I’ve loved my previous collaborations, and I’ve learned so much from the writers I’ve worked with, but yeah, the vision has always been to get back to where I started: doing it myself.

Same with the covers—I’ve been drawing and coloring my own covers for years, and with this series, I wanted to tackle the design of them as well. The logo work of “Doctor Strange” and “Fall Sunrise” is hand drawn, the title bars are drawn onto the page, that kind of thing. I wanted the process to be tactile. It’s satisfying to imagine a thing and take it to completion yourself.

MARVEL.COM: Is there freedom in taking on all those roles yourself? Do you find yourself missing collaborative pieces?

TRADD MOORE: Yes to both! You don’t have to spend as much time on the explanation of an idea; you can just do it, which is creatively freeing. It’s a lot more work, but there are fewer concessions along the way. I mean, there are always concessions if your work is being published—you never make what you thought you would even if it’s only you making it—but it is what it is. Succeed or fail, it’s on you! It feels pure, in a way.

FALL SUNRISE is colored by the amazing Heather Moore—her colors on this series are stunning; I can’t wait for everyone to see what she has accomplished—and lettered by the estimable Clayton Cowles. I’m very hands-on and conversational with those processes, so I still get a lot of collaborative energy on the series.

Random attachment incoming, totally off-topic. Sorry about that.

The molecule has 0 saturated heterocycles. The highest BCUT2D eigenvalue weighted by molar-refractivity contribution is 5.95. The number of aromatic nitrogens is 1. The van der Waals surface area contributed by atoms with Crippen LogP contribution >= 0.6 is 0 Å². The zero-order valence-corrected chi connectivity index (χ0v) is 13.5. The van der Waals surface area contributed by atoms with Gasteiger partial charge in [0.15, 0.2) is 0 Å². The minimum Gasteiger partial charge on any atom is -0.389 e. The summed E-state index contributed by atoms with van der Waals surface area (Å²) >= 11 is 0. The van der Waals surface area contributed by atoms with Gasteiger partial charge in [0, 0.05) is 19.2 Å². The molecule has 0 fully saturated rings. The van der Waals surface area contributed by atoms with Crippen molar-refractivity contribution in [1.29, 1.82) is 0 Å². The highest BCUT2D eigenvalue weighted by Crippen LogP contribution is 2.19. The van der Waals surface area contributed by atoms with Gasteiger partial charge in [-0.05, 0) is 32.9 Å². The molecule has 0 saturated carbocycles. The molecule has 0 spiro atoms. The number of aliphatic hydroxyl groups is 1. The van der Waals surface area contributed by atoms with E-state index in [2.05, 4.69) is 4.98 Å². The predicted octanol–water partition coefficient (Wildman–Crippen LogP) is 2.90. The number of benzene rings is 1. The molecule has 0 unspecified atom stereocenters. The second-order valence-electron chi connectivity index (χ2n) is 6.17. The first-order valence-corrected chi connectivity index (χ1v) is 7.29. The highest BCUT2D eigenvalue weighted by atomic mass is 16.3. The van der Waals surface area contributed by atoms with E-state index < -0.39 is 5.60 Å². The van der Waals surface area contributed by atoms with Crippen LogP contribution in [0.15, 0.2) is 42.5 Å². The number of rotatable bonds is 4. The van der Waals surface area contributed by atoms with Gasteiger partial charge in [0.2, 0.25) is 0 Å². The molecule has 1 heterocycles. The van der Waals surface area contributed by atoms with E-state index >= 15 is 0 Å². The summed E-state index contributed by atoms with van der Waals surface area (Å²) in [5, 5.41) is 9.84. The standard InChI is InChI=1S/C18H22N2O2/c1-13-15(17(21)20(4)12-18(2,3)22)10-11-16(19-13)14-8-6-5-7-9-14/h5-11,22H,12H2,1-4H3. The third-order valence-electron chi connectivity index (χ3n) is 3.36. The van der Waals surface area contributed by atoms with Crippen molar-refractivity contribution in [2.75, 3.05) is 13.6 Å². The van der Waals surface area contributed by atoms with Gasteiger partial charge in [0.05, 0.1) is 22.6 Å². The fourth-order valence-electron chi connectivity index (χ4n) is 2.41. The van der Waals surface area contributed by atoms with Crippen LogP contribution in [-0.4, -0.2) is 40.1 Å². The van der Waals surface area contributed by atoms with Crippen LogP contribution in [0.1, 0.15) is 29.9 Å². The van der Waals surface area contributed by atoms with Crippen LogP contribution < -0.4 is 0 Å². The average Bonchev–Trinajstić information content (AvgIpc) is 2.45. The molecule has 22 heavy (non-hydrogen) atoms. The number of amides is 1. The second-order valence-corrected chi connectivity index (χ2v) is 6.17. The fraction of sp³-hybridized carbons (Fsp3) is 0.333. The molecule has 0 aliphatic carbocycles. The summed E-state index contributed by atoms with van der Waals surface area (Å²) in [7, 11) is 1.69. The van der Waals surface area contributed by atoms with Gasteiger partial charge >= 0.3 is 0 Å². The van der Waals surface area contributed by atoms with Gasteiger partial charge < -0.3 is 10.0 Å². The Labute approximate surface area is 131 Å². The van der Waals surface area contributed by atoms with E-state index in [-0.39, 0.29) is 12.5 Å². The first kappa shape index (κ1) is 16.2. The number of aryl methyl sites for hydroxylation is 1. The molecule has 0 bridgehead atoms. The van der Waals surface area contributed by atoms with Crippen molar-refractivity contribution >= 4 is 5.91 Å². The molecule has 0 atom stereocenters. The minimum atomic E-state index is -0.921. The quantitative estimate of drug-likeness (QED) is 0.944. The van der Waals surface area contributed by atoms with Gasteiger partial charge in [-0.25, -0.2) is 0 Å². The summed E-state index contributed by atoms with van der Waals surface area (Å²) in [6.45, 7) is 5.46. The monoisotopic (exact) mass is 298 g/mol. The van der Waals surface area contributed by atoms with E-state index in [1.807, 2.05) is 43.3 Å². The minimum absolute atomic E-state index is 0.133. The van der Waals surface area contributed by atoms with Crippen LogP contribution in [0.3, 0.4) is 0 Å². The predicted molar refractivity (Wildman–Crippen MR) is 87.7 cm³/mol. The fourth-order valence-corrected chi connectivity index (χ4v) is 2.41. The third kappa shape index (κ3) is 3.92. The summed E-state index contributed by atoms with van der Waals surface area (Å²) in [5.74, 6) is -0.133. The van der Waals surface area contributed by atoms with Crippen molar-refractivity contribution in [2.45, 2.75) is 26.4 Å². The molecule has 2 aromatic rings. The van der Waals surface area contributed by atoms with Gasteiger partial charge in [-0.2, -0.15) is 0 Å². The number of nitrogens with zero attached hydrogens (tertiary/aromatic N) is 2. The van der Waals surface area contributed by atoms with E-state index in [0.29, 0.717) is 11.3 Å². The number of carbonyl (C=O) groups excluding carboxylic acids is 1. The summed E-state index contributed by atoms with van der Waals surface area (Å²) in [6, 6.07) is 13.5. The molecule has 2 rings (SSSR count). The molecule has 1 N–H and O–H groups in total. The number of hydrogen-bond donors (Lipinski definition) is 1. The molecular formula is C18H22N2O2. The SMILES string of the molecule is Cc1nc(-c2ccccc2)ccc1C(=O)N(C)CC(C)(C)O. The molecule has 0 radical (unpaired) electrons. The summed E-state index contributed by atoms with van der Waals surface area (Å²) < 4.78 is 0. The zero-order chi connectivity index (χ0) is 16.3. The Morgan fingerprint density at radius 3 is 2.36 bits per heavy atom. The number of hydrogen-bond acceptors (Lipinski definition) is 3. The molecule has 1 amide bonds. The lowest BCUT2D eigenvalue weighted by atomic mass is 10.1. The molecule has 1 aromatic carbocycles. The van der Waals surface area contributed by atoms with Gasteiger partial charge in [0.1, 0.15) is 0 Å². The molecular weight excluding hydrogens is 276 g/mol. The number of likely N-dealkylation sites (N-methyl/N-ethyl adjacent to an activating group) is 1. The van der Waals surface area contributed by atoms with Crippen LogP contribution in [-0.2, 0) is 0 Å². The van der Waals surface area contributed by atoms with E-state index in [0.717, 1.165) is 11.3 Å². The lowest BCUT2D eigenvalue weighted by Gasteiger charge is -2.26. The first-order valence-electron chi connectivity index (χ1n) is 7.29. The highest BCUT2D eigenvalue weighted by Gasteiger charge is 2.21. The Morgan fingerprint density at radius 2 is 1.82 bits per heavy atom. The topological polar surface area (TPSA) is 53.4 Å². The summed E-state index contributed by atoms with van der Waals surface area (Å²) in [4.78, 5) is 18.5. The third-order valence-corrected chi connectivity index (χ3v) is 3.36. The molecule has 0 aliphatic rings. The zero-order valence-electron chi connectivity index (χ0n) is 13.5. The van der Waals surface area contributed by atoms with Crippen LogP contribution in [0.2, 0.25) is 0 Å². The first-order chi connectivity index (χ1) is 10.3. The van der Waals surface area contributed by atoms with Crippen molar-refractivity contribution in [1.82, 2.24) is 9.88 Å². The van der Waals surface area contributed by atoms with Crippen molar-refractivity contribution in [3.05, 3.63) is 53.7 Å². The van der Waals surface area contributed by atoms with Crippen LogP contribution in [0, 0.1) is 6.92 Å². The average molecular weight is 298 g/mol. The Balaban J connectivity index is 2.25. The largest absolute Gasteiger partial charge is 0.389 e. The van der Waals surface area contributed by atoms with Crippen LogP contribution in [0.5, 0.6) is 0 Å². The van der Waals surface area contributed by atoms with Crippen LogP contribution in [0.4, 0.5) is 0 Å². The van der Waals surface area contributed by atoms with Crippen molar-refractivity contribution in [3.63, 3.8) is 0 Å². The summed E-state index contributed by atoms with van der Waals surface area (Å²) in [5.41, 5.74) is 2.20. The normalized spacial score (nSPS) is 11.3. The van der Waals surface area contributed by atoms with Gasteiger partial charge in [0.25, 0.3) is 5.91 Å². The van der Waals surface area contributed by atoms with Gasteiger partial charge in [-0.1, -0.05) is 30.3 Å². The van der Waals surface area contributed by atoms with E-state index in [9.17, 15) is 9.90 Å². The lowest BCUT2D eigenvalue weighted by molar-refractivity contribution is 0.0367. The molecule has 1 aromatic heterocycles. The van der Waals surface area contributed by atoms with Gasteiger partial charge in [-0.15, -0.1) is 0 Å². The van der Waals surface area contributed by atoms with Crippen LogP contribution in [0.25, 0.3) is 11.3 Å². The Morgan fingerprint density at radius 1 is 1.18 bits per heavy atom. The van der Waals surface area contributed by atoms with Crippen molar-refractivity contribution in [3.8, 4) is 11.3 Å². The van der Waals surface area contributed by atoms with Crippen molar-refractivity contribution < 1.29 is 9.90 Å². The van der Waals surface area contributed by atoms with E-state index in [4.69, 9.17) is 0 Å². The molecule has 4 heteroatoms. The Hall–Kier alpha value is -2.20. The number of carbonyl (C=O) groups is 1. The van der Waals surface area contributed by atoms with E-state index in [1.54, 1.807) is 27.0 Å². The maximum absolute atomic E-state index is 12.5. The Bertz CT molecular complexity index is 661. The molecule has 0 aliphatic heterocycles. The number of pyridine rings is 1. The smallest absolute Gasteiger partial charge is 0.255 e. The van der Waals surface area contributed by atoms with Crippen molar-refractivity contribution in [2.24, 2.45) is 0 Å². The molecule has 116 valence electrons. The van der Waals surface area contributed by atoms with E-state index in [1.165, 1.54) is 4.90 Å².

I’m working with Heather, editor Darren Shan, and assistant editor Kat Gregorowicz pretty much every day—I would miss that collaborative element if it were gone entirely. It gets lonely at the drawing table!

DOCTOR STRANGE: FALL SUNRISE #1 interior artwork by Tradd Moore
DOCTOR STRANGE: FALL SUNRISE #1 interior artwork by Tradd Moore

MARVEL.COM: How does Doctor Strange and this story showcase your art style?

TRADD MOORE: Some things just fit, you know? I think me and Strange fit. He feels like my own; I’ve certainly tried to make him my own in FALL SUNRISE.

And the story showcases my art because it is my art—there is no separation. Every concept, every figure, every tree, it’s all coming from the same place, and it’s what I want to be drawing.

MARVEL.COM: What has been the most challenging part of writing so far?

TRADD MOORE: Whew, the hardest part is putting it down and turning it off. It’s in you all the time. 

You’re thinking, you’re writing, you’re drawing; it’s compulsive. Next page, second draft, revision; now you’re second guessing yourself, now you love it, now you hate it, now you want to quit, now you can’t imagine ever doing anything else. All the time!

You have to learn how to put it down—I’m still learning. It’s a practice you have to learn just like anything else. It’s impossible to maintain a clear sense of objectivity because you’re too close to the work, and it’s hard to see the value in anything sometimes. So yeah, you do the day’s work, you put it down, you move on. That’s what we got!

Enter the world of DOCTOR STRANGE: FALL SUNRISE alongside Tradd Moore with issue #1, on sale now!

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DOCTOR STRANGE: FALL SUNRISE #1 back cover by Tradd Moore
DOCTOR STRANGE: FALL SUNRISE #1 back cover by Tradd Moore